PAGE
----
As the saying goes, you're judged by the company you keep.Whether you accept that or not, as it relates to the Richmond Ballet, it's assuredly true.It was in high cotton company as one of seven organizations featured in the Virginia Arts Festival's 20th anniversary season "Spring for Dance Gala" held in Norfolk's Chrysler Hall Sunday.
This was a collection of big name dance companies in a diverse afternoon of classical, modern and contemporary dance.In addition to Richmond, it showcased dancers from the American Ballet Theatre, Birmingham Royal Ballet, Lula Washington Dance, Mark Morris Dance Group, Richard Alston Dance Company and Tokyo Ballet, all performing to music supplied by the Virginia Symphony and exactingly conducted by Paul Murphy of the Birmingham Royal Ballet.A special appearance was also made by England's Elmhurst School for Dance in coordination with the Virginia Governor's School for the Arts as a fine example out outreach.
Richmond's pas de deux, "After Eden," was powerful, a brilliant display of balance and strength.It was also notable for the emotional dancing of Fernando Sabino and Cody Beaton, Adam and Eve respectively, as they danced out John Butler's angular choreography suggesting unrest after expulsion from Eden.With Lee Hoiby's turbulent and unsettling score, "Eden" was captivating and highly visual and showed Richmond at its best and competitive in quality with the rest of the mainstream companies seen.
While Gala commentary might be directed toward highlight moments, this was a rare event in which absolutely every single dance offered, all 10 of them, was flawless.One after another illustrated amazing choreography, some old some new, and impressively trained dancers, all a positive reflection of the state of creative affairs within the world of dance.Mentioning specifics is no reflection on those not mentioned. So, attempting to note a few moments, here goes.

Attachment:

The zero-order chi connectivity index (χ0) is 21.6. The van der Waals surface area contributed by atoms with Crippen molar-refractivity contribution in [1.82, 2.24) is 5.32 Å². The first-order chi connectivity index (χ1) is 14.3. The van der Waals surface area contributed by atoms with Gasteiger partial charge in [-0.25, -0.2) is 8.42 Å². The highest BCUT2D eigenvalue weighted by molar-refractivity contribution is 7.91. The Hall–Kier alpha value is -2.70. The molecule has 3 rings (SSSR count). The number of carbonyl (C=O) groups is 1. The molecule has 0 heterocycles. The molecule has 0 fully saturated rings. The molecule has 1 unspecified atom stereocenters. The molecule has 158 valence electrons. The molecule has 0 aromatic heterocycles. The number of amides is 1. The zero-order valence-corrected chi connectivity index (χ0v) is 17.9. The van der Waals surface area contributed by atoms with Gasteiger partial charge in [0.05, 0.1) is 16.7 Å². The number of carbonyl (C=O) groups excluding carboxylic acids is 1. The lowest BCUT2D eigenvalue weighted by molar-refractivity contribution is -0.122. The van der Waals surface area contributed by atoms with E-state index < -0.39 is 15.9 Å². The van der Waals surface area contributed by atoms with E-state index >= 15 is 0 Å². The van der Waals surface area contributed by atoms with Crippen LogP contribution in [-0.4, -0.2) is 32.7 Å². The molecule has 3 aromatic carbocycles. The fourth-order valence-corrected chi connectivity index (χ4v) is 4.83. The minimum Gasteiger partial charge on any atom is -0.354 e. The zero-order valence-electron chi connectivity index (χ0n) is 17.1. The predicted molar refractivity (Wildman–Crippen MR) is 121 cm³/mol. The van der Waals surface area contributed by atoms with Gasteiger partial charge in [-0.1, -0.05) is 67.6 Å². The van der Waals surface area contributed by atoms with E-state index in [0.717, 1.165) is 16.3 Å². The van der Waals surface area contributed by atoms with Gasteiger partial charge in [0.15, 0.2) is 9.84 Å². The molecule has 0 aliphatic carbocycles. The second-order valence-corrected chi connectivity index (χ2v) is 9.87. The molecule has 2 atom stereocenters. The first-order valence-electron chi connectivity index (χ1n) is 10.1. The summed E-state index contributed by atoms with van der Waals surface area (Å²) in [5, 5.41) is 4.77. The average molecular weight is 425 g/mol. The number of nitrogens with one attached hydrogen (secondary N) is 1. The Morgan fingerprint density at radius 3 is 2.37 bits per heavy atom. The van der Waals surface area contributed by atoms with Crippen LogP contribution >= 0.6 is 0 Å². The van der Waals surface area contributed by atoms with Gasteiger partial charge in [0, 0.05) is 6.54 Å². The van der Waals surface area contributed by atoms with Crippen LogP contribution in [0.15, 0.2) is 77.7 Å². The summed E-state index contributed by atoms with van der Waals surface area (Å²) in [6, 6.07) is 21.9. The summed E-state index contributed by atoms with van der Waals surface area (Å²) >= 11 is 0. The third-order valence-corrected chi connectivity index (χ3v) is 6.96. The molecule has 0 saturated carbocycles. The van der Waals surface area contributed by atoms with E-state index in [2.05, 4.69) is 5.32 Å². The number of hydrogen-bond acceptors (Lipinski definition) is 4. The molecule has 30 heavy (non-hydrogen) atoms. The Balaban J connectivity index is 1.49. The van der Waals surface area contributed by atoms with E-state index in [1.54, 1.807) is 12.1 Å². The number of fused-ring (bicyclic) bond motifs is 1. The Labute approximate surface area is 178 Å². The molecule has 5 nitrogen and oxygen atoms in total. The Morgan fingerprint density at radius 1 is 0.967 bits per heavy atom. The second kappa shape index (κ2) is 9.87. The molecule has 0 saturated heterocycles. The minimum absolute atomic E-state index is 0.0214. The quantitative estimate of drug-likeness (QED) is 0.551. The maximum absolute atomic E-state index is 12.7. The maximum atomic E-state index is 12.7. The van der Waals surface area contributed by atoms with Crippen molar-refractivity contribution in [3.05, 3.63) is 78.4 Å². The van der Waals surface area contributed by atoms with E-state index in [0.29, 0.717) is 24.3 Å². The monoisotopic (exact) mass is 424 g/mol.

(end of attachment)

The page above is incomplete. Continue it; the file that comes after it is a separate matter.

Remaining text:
The incredibly talented and crazy-good Mark Morris Dance Group opened with one of his stylish, quirky works, "Resurrection," set to "Slaughter on Tenth Avenue," with creative costumes by Isaac Mizrahi.Totally delightful and innovative.
England's Birmingham offered Frederick Ashton's dreamy pas de deux "The Dream" to music from Mendelssohn's "A Midsummer Night's Dream" and Kenneth Macmillan's elegant and superbly danced pas de deux "Balcony Scene" from Prokofiev's "Romeo and Juliet."Again from "Romeo and Juliet," the British and Virginia dance schools contributed a well done "Dance of the Knights." Still in the classical mode, American Ballet offered a poetically danced Act III grand pas de deux from "Sleeping Beauty."
In the way of modern and contemporary style, in addition to "After Eden," came Alston's recorded techno-music "Verbal Flight" from "Nomadic" with its free flowing movement and a more refined duet from "Brisk Singing" to Jean-Philippe Rameau and a very clever "Beautiful Venus and Serena" done by Lula Washington wherein Tamica Washington-Miller crafted movements on the tennis court into an engaging tennis match.
Probably the highlight of the Gala was the American debut of dancers from the Tokyo Ballet in "Spring and Fall" set to Dvorak and the grand pas de deux from Petipa's "Don Quixote," music by Minkus, that closed the Gala on a stunning note.It was a fireworks display ofvirtuoso skill.Dan Tsukamoto's mid-air leaps and turns were awesomely athletic, as were Mizuka Ueno's extensions and execution of the 32 fouettes (nonstop turns on one toe) amazing, the sum of which brought the packed house to its feet in sustained and vocal appreciation of these dancers and the entire celebratory Gala.